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Unintended outcomes of Ethiopia’s state-led development

Neuse, M. (2019) Unintended outcomes of Ethiopia’s state-led development. PhD thesis, University of Reading

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Abstract/Summary

Ethiopia’s centralized programmes of economic growth and social development are bringing the nation towards achievement of its goal of becoming “a middle-income country by the year 2025” (MoE, 2015: 11). Significant advances in social programmes have resulted in longer life spans, increased incomes, and a much better educated population. Yet, unexpected outcomes are inadvertently threatening the state. The emergence of a thriving middle class, especially among those employed in service industries in the metropolis of Addis Ababa, has resulted in a demand for better and more comfortable housing. However, residential and other construction has only been possible through the expropriation of land along the periphery of the city and this is displacing hundreds of thousands of smallholders. At the same time, the federal government has considerably increased educational opportunities. Although this has been widely beneficial, it has also resulted in secondary school leavers and university graduates who substantially outnumber current employment opportunities. While issues of developmentally induced ousting and youth unemployment pertain to other areas of Ethiopia, they are occurring particularly rapidly along the periphery of Addis Ababa. Ousted smallholders must quickly adopt new non-farm livelihoods while a better-educated youth cohort must find suitable and proper employment. A sense of groupism has moderated the reactions of smallholders to their ousting even as the frustration of unemployment among youth groups is manifesting in anti-government disturbances. These issues existentially threaten Ethiopia’s political and social order. This thesis explores the reactions of smallholders and students to Ethiopia’s successful social and economic development through a conceptual examination of the role of in situ and ex situ displacement narratives. It finds that different groups have exhibited significantly divergent reactions to their circumstances. It concludes that while Ethiopia’s form of centralized development has undeniably benefitted the nation, those benefits are, themselves, inadvertently resulting in secondary issues which impinge upon stability and individual prosperity.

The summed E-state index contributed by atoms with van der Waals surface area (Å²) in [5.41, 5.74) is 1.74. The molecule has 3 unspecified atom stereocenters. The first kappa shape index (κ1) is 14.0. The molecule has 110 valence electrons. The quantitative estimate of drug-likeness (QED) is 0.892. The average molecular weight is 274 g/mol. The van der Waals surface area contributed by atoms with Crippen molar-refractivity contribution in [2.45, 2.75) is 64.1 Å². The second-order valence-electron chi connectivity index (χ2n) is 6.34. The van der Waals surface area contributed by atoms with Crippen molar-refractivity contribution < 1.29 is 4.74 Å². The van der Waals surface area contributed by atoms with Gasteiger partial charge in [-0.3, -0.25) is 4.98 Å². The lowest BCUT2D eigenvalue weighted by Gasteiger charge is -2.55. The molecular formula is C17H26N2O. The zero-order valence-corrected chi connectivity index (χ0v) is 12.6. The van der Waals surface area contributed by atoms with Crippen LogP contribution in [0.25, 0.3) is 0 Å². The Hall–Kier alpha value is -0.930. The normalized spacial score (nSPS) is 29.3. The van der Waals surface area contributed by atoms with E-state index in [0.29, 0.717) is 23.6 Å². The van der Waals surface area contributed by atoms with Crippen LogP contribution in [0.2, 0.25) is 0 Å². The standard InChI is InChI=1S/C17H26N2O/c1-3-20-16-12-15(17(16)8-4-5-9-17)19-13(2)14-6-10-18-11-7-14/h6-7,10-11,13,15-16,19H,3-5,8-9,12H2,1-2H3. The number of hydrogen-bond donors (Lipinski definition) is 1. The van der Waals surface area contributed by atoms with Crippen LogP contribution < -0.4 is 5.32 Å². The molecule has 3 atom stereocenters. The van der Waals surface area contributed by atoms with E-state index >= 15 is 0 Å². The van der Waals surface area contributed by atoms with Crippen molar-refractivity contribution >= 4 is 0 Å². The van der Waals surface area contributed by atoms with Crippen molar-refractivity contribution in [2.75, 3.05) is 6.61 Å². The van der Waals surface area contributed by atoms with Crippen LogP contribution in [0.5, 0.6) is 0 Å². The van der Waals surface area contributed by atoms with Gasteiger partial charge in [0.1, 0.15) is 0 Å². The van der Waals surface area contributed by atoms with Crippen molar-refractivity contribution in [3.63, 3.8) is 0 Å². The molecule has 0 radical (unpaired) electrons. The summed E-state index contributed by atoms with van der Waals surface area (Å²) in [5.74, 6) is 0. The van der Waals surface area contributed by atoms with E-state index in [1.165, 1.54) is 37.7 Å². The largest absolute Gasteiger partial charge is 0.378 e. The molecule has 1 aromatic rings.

Item Type:Thesis (PhD)
Thesis Supervisor:Osbahr, H.
Thesis/Report Department:School of Agriculture, Policy and Development
Identification Number/DOI:
Divisions:Faculty of Life Sciences > School of Agriculture, Policy and Development
ID Code:84916

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